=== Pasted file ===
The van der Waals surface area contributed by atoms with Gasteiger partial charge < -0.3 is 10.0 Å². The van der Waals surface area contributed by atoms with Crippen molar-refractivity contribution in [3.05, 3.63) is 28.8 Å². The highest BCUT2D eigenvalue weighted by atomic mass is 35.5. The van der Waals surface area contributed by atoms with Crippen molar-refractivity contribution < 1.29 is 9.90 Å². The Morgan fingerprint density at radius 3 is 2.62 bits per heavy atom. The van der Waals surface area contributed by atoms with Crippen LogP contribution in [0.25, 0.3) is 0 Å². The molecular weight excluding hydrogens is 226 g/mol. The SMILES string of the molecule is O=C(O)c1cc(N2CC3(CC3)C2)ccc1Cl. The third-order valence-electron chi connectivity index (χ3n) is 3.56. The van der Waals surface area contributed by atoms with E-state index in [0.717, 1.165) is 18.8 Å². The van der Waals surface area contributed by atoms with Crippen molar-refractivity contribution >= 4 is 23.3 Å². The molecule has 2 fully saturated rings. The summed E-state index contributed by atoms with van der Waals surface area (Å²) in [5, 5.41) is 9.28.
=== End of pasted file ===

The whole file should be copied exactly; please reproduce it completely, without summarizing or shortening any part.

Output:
The van der Waals surface area contributed by atoms with Gasteiger partial charge < -0.3 is 10.0 Å². The van der Waals surface area contributed by atoms with Crippen molar-refractivity contribution in [3.05, 3.63) is 28.8 Å². The highest BCUT2D eigenvalue weighted by atomic mass is 35.5. The van der Waals surface area contributed by atoms with Crippen molar-refractivity contribution < 1.29 is 9.90 Å². The Morgan fingerprint density at radius 3 is 2.62 bits per heavy atom. The van der Waals surface area contributed by atoms with Crippen LogP contribution in [0.25, 0.3) is 0 Å². The molecular weight excluding hydrogens is 226 g/mol. The SMILES string of the molecule is O=C(O)c1cc(N2CC3(CC3)C2)ccc1Cl. The third-order valence-electron chi connectivity index (χ3n) is 3.56. The van der Waals surface area contributed by atoms with E-state index in [0.717, 1.165) is 18.8 Å². The van der Waals surface area contributed by atoms with Crippen molar-refractivity contribution >= 4 is 23.3 Å². The molecule has 2 fully saturated rings. The summed E-state index contributed by atoms with van der Waals surface area (Å²) in [5, 5.41) is 9.28.